The syngenetic karsts fringe the coastline south from about Shark Bay in Western Australia right around to western Victoria. There are small patches on the Bass Strait islands and on Lord Howe Island. Jennings (1968) coined the term to describe karst found on the partially consolidated aeolian calcareous dunes deposited at times of lower sea level (i.e. during glacial maxima). These karsts have many distinct features — the most striking of which is the development of karst features in partially consolidated and very young rocks. Jennings (op cit.), Bastian and Susan White have written widely on these karsts (1964; 1991 and 1989 respectively, for example); these authors should be consulted for details of forms and processes.

These karst areas have many management problems especially as they are prone to groundwater pollution because of their lateral extent, topographic position and because of their very high permeability. In Western Australia, in particular, they are very important for water supply. Groundwater abstraction in the Augusta and Yanchep areas has produced a number of changes in caves in these areas (Bastian 1991; Ron Spackman pers. comm.). The karst of the aeolian calcarenites deserves a far more holistic approach to management than it has received in the past.

The Northern Karsts

The karst areas north of the Tropic are discussed in more detail in the next section. Suffice it to say, there are strongly contrasting styles and settings, land use and management issues. In this discussion we make no mention of Australia's most westerly karst area, Christmas Island, given that its oceanic setting is far removed from the setting of the bulk of Australia's tropical karstlands. With a rainfall of about two metres a year it is hardly arid or semi-arid in character as are the other areas.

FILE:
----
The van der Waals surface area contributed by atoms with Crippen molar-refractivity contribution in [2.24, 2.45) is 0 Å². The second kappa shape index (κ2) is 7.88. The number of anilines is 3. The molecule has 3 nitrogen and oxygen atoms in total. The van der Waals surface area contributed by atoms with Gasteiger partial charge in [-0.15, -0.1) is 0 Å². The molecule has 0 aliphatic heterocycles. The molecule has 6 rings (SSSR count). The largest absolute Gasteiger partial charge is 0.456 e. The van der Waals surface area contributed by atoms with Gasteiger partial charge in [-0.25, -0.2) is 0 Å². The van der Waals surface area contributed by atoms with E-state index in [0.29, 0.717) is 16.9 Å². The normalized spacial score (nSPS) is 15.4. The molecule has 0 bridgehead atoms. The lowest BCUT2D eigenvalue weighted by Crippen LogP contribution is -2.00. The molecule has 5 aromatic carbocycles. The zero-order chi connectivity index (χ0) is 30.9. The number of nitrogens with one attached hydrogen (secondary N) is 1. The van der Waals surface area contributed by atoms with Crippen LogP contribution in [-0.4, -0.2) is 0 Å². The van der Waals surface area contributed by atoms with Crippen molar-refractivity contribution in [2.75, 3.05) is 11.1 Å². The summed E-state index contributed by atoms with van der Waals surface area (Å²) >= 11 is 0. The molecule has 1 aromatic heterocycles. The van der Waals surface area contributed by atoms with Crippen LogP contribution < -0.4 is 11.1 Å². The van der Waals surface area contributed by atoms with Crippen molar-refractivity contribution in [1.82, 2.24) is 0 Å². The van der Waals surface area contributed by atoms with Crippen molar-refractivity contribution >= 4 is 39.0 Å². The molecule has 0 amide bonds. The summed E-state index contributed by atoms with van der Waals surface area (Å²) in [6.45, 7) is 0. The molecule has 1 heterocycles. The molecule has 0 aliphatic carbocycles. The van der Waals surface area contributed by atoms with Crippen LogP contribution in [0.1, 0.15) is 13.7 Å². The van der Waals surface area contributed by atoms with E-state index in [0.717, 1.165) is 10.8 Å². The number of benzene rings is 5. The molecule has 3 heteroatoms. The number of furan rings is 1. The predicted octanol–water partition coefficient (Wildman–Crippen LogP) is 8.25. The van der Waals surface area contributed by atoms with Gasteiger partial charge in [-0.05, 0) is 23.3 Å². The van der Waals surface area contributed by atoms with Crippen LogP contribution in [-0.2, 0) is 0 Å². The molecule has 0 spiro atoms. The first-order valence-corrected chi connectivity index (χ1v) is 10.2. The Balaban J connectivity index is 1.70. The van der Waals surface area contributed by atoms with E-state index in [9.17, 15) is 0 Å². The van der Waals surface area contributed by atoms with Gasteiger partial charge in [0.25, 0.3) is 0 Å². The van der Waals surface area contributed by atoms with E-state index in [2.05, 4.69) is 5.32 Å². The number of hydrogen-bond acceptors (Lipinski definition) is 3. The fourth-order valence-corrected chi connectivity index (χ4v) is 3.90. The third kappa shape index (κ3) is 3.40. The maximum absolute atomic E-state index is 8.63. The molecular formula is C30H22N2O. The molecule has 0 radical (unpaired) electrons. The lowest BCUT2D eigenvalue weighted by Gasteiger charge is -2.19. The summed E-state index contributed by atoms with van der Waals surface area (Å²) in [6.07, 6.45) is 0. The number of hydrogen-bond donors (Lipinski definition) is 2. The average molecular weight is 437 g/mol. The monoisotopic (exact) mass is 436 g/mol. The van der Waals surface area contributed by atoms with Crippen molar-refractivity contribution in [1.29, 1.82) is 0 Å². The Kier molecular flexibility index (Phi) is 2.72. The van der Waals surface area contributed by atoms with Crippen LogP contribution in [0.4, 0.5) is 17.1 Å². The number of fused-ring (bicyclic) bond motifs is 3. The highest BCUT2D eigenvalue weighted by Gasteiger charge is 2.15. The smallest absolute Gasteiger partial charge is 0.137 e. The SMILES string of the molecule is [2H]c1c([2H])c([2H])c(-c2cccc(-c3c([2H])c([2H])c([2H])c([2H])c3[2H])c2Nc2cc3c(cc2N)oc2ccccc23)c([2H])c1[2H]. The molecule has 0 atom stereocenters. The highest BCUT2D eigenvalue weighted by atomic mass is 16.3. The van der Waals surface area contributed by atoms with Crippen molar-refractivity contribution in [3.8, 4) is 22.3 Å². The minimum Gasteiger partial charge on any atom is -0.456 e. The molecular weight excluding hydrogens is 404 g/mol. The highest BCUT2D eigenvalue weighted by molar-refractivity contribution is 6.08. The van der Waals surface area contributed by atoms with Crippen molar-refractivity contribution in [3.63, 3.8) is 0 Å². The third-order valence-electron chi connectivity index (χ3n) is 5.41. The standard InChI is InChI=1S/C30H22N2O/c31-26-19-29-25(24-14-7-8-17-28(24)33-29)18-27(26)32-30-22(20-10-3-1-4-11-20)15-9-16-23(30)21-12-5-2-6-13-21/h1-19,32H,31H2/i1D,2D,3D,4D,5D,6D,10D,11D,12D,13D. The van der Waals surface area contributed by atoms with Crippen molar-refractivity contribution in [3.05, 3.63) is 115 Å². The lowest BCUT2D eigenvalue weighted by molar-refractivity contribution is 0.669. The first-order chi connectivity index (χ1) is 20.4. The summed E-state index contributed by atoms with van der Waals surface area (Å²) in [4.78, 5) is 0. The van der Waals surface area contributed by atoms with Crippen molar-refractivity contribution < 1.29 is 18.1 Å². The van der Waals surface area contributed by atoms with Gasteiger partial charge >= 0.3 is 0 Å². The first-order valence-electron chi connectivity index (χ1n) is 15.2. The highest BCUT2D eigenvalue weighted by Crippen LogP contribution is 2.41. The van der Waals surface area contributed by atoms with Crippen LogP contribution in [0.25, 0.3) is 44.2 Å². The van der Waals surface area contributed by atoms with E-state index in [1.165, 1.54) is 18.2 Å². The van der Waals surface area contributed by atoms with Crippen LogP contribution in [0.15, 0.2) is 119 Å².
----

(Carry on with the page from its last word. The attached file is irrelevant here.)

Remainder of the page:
As we came to appreciate in developing this paper, it is in some ways misleading to even think about the tropical karstlands as a single entity. The carbonate rocks in which they are found range from the Cambrian dolomites of the Barkly Tableland through to the orogenic Tertiary limestones on Cape Range. Most are very large in areal extent, the hydrological interconnections above and below ground are complex and the rocks vary greatly with the degree of exposure with much of the Barkly Tableland thickly mantled by soil and other sediments. The Chillagoe-Palmer in Queensland and the Limestone Ranges of Western Australia are at the other extreme with soil cover absent from most of the karst. The one unifying feature is the strong seasonality of the climate with most areas being seasonally and with a short 'wet' season characterised by short duration, high intensity rainfall events. Cape Range is definitely and with some seasonality.

Many of the areas stand 'proud' of the non-carbonate rocks and it is this fact which makes consideration of their management different from that of the impounded karsts of the Eastern Highlands. The major exception is the Barkly Tableland where relief is subdued due to the sediments mantling the surface. However, along the Tableland's north-eastern margin, in the Riversleigh-Lawn Hill area, the cover has been stripped and a super-imposed drainage network has cut down through the karst and produced karst which more nearly typifies our norm.


Tom Aley (1994), during an impromptu speech at the Jenolan impounded karst, observed in reference to his immediate surrounds that 'the caves were in the wrong place' - that is, in the bottom of the catchment. There are design alternatives...

As evidence for the strong differences between tropical karst and other types, Sweeting (1972) devotes three chapters to karst types around the world. The first discusses types and processes in 'true' karst (holokarst), fluviokarst, gladokarst and nival karst areas. Relict and buried karsts, pseudokarst and similar issues are discussed in the third chapter. The second and longest chapter is devoted to tropical karstlands, wet, semi-arid or arid. Australia's tropical karstlands present us with a range of caves and karst settings that are geographically, topographically, climatically and some even geologically different from what we like to think of as the 'norm' (Jennings 1969).

Before discussing the differences between Australian tropical and non-tropical karsts it is valuable to briefly review the characteristics of each of the major areas north of the Tropic as they are not well known.

Cape Range, Western Australia